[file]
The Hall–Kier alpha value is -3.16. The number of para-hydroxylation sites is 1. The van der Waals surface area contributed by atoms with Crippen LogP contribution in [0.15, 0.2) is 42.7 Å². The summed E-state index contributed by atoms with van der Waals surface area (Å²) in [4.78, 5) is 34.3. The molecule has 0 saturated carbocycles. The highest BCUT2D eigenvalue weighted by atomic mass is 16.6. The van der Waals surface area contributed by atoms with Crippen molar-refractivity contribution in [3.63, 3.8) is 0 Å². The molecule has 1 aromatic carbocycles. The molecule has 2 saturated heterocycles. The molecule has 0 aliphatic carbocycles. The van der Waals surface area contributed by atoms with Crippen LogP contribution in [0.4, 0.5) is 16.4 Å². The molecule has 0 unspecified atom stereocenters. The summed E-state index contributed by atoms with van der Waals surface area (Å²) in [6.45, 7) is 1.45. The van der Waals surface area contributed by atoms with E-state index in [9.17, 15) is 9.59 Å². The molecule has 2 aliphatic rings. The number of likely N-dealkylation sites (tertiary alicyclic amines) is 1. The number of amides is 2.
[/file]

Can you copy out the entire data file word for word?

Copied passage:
The Hall–Kier alpha value is -3.16. The number of para-hydroxylation sites is 1. The van der Waals surface area contributed by atoms with Crippen LogP contribution in [0.15, 0.2) is 42.7 Å². The summed E-state index contributed by atoms with van der Waals surface area (Å²) in [4.78, 5) is 34.3. The molecule has 0 saturated carbocycles. The highest BCUT2D eigenvalue weighted by atomic mass is 16.6. The van der Waals surface area contributed by atoms with Crippen molar-refractivity contribution in [3.63, 3.8) is 0 Å². The molecule has 1 aromatic carbocycles. The molecule has 2 saturated heterocycles. The molecule has 0 aliphatic carbocycles. The van der Waals surface area contributed by atoms with Crippen LogP contribution in [0.4, 0.5) is 16.4 Å². The molecule has 0 unspecified atom stereocenters. The summed E-state index contributed by atoms with van der Waals surface area (Å²) in [6.45, 7) is 1.45. The van der Waals surface area contributed by atoms with E-state index in [9.17, 15) is 9.59 Å². The molecule has 2 aliphatic rings. The number of likely N-dealkylation sites (tertiary alicyclic amines) is 1. The number of amides is 2.